Each February we mark LGBTQ+ history month. It is a chance to celebrate and commemorate the contribution LGBTQ+ people have made to our communities and our country. To shine a spotlight on and rightly recognise the rich history, lives and experiences of LGBTQ+ people, to reflect on how far we have come and to redouble our efforts towards greater equality.
We can be proud of the progress that’s been made in the struggle for LGBTQ+ equality – from action to prohibit discrimination in goods and services, to the end of the pernicious Section 28 and equal marriage. In Wales alone, we are embedding LGBTQ+ inclusive education as part of the new curriculum. We have established a gender identity service to help our trans family be their true selves. We became the first nation in the UK to offer PReP free on the NHS. And we are well on the way to developing a ground breaking LGBTQ+ Action Plan.
The freedoms and rights that we have today, were hard fought for and hard won. But they are part of our relatively recent history. Within my lifetime alone. we could be fired, we couldn’t be ourselves and serve our country, we couldn’t be mentioned in classrooms, we were dismissed as a lifestyle choice, a curable disease, an abomination to religion.
Despite the progress we have made, we also know the sad truth that hate crime is on the rise. The statistics show a 16% increase in recorded hate crimes across Wales compared to 2019/2020. 19% were sexual orientation hate crimes. 4% were transgender hate crimes. The horrific consequences of hate crime have really been brought home in recent reports of a tragic and terrible incident that took place in the heart of our capital city.
It is time we made hate, prejudice and fear history. It is time to move forward in common cause to create the more equal, just and inclusive Wales we all want to see. During LGBTQ+ History month we pay tribute to the trailblazers – the activists and the allies, the campaigners and the change makers, those who have lived through it and those whose lives have been cut far too short. Thank you. And to everyone who continues to blaze that trail and every LGBTQ+ person in Wales – you are amazing, you are valued and you are making a difference.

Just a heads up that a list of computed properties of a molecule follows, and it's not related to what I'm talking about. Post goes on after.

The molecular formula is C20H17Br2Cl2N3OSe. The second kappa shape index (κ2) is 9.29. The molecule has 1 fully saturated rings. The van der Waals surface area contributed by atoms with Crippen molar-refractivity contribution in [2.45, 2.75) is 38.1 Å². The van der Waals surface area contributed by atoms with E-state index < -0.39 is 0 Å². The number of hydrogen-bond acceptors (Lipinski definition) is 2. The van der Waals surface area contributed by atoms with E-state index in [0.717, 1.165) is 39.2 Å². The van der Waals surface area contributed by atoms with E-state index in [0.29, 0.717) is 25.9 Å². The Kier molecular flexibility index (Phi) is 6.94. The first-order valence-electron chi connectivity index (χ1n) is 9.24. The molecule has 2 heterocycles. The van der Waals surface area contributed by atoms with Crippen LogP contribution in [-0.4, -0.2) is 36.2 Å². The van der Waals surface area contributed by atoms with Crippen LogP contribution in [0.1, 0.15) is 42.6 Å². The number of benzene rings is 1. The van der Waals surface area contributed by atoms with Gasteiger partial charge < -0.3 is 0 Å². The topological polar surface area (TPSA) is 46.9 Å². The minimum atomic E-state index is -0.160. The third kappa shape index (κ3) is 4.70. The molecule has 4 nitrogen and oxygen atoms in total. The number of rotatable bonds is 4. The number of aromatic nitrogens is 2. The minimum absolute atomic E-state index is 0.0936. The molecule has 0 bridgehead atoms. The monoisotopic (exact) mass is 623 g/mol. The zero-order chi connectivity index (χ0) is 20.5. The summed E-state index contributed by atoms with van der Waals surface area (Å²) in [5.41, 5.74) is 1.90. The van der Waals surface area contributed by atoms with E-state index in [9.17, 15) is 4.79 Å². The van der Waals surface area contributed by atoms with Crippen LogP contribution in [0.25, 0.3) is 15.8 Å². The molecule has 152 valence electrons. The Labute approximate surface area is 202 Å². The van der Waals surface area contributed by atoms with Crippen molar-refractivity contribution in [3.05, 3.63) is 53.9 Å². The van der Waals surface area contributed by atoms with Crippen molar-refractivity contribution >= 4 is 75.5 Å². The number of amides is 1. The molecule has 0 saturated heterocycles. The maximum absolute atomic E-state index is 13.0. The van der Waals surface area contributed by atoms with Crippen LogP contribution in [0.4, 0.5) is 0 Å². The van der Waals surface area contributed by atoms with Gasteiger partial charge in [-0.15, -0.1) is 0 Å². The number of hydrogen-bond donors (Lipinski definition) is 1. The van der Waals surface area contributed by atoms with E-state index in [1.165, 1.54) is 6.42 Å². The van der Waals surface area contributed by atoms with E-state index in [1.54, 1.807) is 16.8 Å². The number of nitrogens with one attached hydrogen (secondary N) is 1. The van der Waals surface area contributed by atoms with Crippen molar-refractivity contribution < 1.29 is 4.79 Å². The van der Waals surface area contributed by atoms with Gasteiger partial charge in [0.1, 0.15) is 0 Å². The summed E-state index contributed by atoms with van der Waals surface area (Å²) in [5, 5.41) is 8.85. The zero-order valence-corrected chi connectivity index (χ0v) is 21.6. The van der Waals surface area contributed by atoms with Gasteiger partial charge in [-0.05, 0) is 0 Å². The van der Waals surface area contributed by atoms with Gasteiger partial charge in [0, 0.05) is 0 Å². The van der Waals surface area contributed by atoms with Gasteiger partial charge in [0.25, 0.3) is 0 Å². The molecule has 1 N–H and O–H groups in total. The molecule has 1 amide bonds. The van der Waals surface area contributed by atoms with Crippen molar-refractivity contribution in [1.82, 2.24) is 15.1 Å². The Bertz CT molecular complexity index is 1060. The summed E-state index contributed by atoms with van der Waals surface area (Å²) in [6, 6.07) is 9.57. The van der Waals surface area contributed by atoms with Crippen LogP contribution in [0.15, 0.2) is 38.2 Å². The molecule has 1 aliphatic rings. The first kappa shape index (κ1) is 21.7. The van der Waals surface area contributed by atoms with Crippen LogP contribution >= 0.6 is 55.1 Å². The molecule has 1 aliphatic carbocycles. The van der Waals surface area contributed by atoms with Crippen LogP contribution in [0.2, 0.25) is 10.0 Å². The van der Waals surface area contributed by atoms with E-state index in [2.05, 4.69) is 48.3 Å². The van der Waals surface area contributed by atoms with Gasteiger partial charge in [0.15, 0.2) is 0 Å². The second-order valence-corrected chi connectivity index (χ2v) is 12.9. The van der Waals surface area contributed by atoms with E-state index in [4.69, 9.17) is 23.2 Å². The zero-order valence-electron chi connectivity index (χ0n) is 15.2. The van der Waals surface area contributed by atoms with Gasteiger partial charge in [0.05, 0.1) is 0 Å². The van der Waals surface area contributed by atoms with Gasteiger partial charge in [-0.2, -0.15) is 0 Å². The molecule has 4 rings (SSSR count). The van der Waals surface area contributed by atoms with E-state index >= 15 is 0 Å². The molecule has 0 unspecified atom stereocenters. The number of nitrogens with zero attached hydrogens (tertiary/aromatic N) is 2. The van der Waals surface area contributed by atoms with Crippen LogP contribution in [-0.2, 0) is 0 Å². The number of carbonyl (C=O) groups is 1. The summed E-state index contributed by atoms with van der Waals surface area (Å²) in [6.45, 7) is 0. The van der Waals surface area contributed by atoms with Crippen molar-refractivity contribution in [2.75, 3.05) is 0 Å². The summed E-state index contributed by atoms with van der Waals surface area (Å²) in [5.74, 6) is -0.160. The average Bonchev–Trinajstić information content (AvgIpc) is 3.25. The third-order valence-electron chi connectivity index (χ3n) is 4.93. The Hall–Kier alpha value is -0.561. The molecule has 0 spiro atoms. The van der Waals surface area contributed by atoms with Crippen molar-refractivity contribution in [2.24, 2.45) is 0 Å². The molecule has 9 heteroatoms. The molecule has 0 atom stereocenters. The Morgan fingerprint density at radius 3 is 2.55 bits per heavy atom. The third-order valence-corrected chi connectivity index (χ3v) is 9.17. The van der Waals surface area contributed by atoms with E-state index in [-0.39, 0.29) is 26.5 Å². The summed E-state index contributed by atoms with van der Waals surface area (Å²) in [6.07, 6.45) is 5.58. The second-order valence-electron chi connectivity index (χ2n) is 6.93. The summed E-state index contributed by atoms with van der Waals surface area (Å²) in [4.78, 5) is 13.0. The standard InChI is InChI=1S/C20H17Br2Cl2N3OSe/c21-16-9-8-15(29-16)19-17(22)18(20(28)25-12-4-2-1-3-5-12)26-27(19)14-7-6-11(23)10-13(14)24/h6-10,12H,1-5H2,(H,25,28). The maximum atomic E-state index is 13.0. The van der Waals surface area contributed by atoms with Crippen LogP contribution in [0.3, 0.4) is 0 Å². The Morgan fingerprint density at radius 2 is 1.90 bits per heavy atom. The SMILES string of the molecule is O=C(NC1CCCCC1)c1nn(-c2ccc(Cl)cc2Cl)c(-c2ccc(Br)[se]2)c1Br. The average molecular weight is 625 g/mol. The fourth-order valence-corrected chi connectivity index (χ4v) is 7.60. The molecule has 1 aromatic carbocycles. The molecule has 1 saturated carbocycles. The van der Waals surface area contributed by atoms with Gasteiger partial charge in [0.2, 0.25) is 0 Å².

Thanks to the residents and Councillors in Holywell reporting anti-social behaviour in the town, the police have now been able to work with others to deal with the issues. This has allowed the police to identify and engage with those acting in this way, which will hopefully bring an end to the disruption and stress which this is causing the community.
I will of course continue to work with the police, Councillors and the wider community to not just tackle the issues but ensure that there are opportunities for our children and young people to engage in positively.
At the end of this week I’ll be joining with others to encourage conversations about two topics which will affect almost everyone of us in some shape or way – mental health and cancer.
Thursday is Time To Talk Day – a huge campaign to encourage people to talk about and normalise mental health. We all think and feel differently, particularly in response to different events in our lives, but the key message we need to share is that it is ok to not be ok and to reach out for support. Please reach out to a friend to see how they are and to let them know that you are there for them if they need you.
Cancer is something which will sadly touch our lives at some point, whether us as individuals, friends or loved ones. I regularly join with the various charities who promote the need for each of us to look after our health and know the signs, so we can hopefully prevent further lives from being lost to this cruel disease. Getting even the slightest change in our bodies or the way we feel checked, could help save a life.
Thank you to everyone who gives up their times to share their stories to encourage others either to talk about how they’re feeling, or to encourage them to get their health checked regularly.
If you have an issue you’d like to speak to me about, please get in touch and I will do my best to help.
You can drop me a line by emailing Hannah.firstname.lastname@example.org or get in touch by using the contact form on my website: www.hannahblythyn.cymru/contact.